loading...

If you’re on the lookout for authentic South African food, you’ve got to add lamb shanks to your list. Our South African beer-braised lamb shanks and mieliepap recipe is the perfect comfort food for gloomy winter days, but it’s a crowd-pleaser any day of the week in any other season too.

Lamb shanks

Getting to a bit of history 

People eat mieliepap worldwide, although there are various names for it, and culture plays a role in the way people make it. South Africans make mieliepap (known as grits in Texas) from mielie meal (or maize meal), a relatively coarse flour. Maize meal comes from mielies, brought initially into Africa by the Portuguese. Maize meal was the staple food eaten by the Voortrekkers (Dutch-speaking inhabitants who made their way to South Africa.) It quickly became a staple in South Africa because of its ability to be stored without refrigeration.

It is cheap and plenteous in all shops and markets. Depending on the ratio of boiling water that you add, you can make porridge or the firmer pap. Pap goes excellent with meat, and gravy dishes, and vegetable relishes. In our recipe for mieliepap today, we’ll add milk to our maize meal to get a creamier dish. You can also use Italian polenta as a substitute for mieliepap. 

Our South African take on lamb shank stew in delicious spices and golden ale is simply delectable. It’s best served with a traditional and creamy maize meal side. If you haven’t made your own lamb shanks before, now is a great time to try.  To enjoy the best lamb shanks, which have that melt-in-the-mouth texture with the creamy mieliepap, you need to brown your shanks well all over and cook it long and slow in plenty of liquid. A slow cook is the best way to get your meat falling off the bone. In addition, the gelatinous sinews will create a rich, thick sauce when coupled with the mushrooms. While a heavy-based casserole pot for your shanks is ideal, a slow cooker also works wonders.

South African lamb shank recipe

Ingredients

To get started on a superb slow-cooked lamb shank and creamy mieliepap, gather the following ingredients.

What you need: 

  • 1/4 cup (60ml) sunflower oil
  • Four lamb shanks (French-trim you lamb shanks to make them look more pleasing)
  • One chopped carrot
  • One chopped onion
  • One chopped celery stalk
  • Three chopped garlic cloves
  • One tbs chopped thyme
  • One tbs chopped rosemary
  • Two bay leaves
  • One tbs plain flour
  • One and a third cups (330ml) golden ale
  • One cup (250ml) Massel beef stock
  • Two cups maize meal
  • 1/2 cup (125ml) milk
  • 100g of chopped unsalted butter
  • 250g Swiss brown mushrooms (cut in half)
  • Flat-leaf parsley leaves (use right at the end to garnish the dish)

What to do:
Follow these simple instructions:

  • Start by preheating the oven to 140 degrees Celsius. Heat two tablespoons of oil in a roasting pan over medium heat and season the lamb. Brown the lamb all over; this should take about 8-10 minutes. Then remove them from the pan and set them aside.
  • Heat the remaining oil in the pot. Over a gentle heat, fry the onion, celery, and garlic until they are soft and begin to change colour;  this should take about 3-4 minutes. Then add the garlic, thyme, rosemary and bay leaves and cook for two minutes or until fragrant.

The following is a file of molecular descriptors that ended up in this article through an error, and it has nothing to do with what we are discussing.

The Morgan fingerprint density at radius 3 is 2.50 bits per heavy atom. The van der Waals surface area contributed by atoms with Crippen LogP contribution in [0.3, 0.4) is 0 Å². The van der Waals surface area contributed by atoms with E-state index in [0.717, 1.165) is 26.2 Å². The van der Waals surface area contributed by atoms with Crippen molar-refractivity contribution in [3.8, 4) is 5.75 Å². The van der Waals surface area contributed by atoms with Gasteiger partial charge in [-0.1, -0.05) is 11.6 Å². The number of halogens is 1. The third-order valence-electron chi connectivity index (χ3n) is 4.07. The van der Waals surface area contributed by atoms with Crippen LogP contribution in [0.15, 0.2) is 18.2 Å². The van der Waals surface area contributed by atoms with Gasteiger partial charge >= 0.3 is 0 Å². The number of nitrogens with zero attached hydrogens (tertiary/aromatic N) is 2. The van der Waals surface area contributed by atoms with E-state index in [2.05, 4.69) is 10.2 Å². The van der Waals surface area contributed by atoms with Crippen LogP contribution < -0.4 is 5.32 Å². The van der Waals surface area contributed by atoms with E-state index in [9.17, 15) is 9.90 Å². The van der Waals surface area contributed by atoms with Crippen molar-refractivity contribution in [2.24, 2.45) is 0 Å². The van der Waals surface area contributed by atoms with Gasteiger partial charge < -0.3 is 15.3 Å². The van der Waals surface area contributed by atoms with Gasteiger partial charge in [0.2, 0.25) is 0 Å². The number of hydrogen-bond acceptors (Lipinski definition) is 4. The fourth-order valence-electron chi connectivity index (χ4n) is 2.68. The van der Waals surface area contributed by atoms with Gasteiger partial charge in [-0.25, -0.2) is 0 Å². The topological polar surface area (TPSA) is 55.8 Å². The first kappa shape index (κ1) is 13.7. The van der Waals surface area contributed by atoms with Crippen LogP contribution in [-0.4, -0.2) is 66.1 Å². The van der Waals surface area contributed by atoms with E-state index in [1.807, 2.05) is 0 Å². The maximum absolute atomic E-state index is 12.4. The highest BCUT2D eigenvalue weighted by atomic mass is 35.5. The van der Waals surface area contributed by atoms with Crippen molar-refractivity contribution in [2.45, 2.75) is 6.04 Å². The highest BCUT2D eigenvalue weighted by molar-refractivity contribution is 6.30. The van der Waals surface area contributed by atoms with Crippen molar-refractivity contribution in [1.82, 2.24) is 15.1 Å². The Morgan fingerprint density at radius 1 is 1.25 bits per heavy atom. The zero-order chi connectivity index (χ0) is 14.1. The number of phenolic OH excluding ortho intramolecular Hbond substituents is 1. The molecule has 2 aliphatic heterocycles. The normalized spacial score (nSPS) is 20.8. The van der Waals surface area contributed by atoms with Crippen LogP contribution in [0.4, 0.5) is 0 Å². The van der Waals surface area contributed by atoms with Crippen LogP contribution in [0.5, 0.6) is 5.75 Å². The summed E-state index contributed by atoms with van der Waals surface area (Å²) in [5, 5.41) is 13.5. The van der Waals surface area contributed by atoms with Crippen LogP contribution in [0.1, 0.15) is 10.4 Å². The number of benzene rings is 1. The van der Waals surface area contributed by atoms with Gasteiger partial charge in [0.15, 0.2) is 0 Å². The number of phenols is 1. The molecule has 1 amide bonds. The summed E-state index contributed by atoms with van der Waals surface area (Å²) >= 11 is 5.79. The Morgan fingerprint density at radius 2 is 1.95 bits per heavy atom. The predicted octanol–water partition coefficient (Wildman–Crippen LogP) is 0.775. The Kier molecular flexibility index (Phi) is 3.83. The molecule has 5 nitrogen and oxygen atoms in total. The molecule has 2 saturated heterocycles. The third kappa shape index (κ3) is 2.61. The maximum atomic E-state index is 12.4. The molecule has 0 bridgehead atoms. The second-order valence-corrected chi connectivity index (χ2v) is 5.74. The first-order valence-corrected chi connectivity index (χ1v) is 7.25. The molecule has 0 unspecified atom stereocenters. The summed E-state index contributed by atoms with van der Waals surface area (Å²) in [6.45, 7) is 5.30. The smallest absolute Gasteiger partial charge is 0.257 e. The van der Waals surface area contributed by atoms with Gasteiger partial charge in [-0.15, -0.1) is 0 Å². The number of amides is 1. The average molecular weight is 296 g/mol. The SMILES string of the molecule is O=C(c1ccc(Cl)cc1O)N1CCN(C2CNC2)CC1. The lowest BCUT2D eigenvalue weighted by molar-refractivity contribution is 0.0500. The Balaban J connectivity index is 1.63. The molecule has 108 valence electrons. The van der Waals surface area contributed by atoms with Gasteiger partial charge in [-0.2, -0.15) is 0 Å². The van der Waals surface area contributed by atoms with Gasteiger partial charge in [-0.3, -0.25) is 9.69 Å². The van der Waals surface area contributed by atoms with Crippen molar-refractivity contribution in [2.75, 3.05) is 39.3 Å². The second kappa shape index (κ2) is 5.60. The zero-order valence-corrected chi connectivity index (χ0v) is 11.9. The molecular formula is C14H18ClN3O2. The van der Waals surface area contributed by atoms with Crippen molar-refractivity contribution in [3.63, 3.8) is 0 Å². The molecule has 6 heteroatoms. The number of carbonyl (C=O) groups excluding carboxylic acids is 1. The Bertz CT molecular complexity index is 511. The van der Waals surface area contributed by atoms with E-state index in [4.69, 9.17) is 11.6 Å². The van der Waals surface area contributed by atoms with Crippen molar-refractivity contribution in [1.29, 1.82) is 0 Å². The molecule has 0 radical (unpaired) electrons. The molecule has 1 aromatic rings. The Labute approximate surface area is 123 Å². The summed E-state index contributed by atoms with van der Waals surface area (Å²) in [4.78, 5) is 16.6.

• Add the flour and cook for a minute before adding in your ale. Scrape the bottom of the pan with a wooden spoon.
  • Next, add the stock and bring to a simmer. 
  • Now place the lamb shanks back in the pot and cover with baking paper and foil before putting it in the oven for the next two hours. 
  • While the shanks are getting tender in the oven, it’s time to work on the mieliepap recipe. First, bring 2 cups of water to a boil in a saucepan over medium-high heat. Then slowly pour the maize meal in a steady stream. Next, reduce the heat to low and cook. Stir constantly for a minute or until the mieliepap is nice and smooth. You’ll want to cover it and allow it to cook for the next half hour (add some water if it’s getting dry.) Then stir in the milk along with 75g butter. Finally, season and remove mieliepap from the heat. 
  • Next, you must start the mushroom sauce. Add the remaining tablespoon of oil and 25g butter into a frying pan over medium-high heat. Add the mushrooms and cook for 3-4 minutes before removing them from the heat. 
  • Now, getting back to the lamb, take out the shanks and leave them to rest on a plate. Cover in foil to keep them warm while you strain the liquid into a clean saucepan over medium heat. Allow the liquid to cook for 4-5 minutes until it has reduced to half. You then want to remove it from the heat and stir in the mushrooms. 
  • Finally, you are ready to serve the lamb shanks and mieliepap. 

How to serve it up

Dish out a portion of creamy mieliepap into a deep plate and place a tender lamb shank on top. Pour the rich mushroom sauce over and around your mieliepap and garnish with the parsley. Do the same for the remaining lamb shanks. Serve to your guests and enjoy!

FinGlobal serves the Saffa expat community

If you’re heading abroad, take the time to get your tax and finances in order first. As a South African, you’re obligated to pay tax in South Africa and abroad unless you inform SARS that you are no longer a taxpayer in South Africa. You must also officially financially emigrate (which is a formal process). If the process is a little overwhelming, the team at FinGlobal can assist.

Need more information advice? Get in touch with us. You can give us a call on +27 28 312 2764 or email us at info@finglobal.com today.